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Disparity Watch: Early Stimulation Gives Wealthy Kids Enduring Edge

Disparity Watch: Early Stimulation Gives Wealthy Kids Enduring Edge

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Researchers who have studied the disparity in educational achievement between rich and poor children over the last few decades are finding that wealth does some of its most important work in the very first few years of a child’s life. More affluent children trump their peers before the first day of preschool, say researchers.

Can it really be that the race is won before it’s even begun? Yes, according to Stanford education professor Sean F. Reardon, who makes the case that wealth helps children perform better largely because their families are so much better at providing them with “cognitively stimulating experiences.”

Reardon summarizes the latest thinking in a recent New York Times Opinionator blog post:

Money helps families provide cognitively stimulating experiences for their young children because it provides more stable home environments, more time for parents to read to their children, access to higher-quality child care and preschool and — in places like New York City, where 4-year-old children take tests to determine entry into gifted and talented programs — access to preschool test preparation tutors or the time to serve as tutors themselves.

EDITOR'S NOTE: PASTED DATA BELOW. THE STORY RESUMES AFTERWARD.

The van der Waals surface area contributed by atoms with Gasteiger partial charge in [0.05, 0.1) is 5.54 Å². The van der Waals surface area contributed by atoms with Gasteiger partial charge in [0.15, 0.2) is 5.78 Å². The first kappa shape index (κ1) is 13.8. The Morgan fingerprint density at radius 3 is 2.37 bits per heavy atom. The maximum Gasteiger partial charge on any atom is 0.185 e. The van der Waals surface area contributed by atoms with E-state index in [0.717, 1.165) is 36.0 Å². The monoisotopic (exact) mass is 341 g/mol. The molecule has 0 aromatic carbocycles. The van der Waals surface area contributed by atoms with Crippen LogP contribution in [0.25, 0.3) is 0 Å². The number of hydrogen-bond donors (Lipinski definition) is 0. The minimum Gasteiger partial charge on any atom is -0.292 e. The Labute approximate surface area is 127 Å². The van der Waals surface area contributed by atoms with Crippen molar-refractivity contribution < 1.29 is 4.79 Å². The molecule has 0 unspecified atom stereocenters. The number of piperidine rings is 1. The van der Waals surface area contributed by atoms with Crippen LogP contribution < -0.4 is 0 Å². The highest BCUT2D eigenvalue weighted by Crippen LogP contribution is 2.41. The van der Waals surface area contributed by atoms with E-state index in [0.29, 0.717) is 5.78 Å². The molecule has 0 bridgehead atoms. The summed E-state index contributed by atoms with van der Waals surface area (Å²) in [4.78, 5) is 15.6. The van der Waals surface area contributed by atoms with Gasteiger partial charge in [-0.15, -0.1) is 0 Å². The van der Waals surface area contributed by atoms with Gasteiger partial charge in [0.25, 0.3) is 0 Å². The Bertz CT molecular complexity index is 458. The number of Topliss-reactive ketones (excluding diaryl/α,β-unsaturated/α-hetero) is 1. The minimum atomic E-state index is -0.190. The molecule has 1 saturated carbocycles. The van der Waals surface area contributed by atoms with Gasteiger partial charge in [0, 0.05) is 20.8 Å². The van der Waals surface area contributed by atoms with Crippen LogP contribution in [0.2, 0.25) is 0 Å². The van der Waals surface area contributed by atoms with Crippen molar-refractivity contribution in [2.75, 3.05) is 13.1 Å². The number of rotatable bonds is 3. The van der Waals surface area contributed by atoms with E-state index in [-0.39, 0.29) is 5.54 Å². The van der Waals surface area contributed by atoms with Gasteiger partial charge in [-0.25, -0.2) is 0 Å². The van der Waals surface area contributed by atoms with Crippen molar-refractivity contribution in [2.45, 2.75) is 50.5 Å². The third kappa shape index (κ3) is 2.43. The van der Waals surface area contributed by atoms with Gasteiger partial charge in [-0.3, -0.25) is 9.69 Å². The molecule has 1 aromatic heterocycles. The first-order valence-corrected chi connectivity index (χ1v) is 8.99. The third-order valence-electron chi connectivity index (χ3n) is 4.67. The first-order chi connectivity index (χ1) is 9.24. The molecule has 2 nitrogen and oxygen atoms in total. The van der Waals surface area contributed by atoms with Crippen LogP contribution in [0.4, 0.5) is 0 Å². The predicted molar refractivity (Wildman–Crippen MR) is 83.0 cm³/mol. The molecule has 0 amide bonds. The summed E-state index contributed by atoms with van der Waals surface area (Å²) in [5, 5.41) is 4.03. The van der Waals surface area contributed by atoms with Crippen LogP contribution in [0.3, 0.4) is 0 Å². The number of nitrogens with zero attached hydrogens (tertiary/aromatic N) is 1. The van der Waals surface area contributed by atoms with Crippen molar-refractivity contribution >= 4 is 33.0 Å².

Wealthier parents are spending more time and money on early education and development and increasing the rate at which they do so faster than other segments of society. In other words, wealthy families have accelerated their investments in their children.

All those “stimulating experiences” and quality child-care add up, according to Reardon:

The academic gap is widening because rich students are increasingly entering kindergarten much better prepared to succeed in school than middle-class students. This difference in preparation persists through elementary and high school.

What does Reardon propose we do about it all? For one, he says we should start talking about the problem. Broadly, solutions include:

  • Invest more in early education via high-quality child care and preschool for lower- and middle-class kids.
  • Recruit and train talented preschool teachers and child care providers.
  • Invest in parents so that parents can be better early teachers themselves. This includes bolstering resources and research to better help single and low-income parents.
  • Increase support from private and public employers for maternity and paternity leave as well as day care.

It appears the White House has heard the message. Earlier this year Obama announced a major new spending proposal in his 2014 budget that would funnel nearly $77 billion to fund universal preschool for 4-year olds, as well as Early Head Start grants and expanded home-visiting programs for budding families.

But in a society where the well-off are pulling ahead faster and earlier, with far more capital to spend on the so-called “rug rat race,” getting poor and middle class kids into a reputable preschool won’t in itself be enough to level the playing field.

Over the past two decades the U.S. has proven remarkably tolerant of record-setting levels of economic inequality. Will we be any less indifferent if the gaps in our kids’ educational achievement follow the same trend lines?

To make a difference, parents and policy makers may want to refocus attention – and resources -- on those critical “home school” years we all pass through in early childhood, usually without knowing that class is in session.

Image by surlygirl via Flickr

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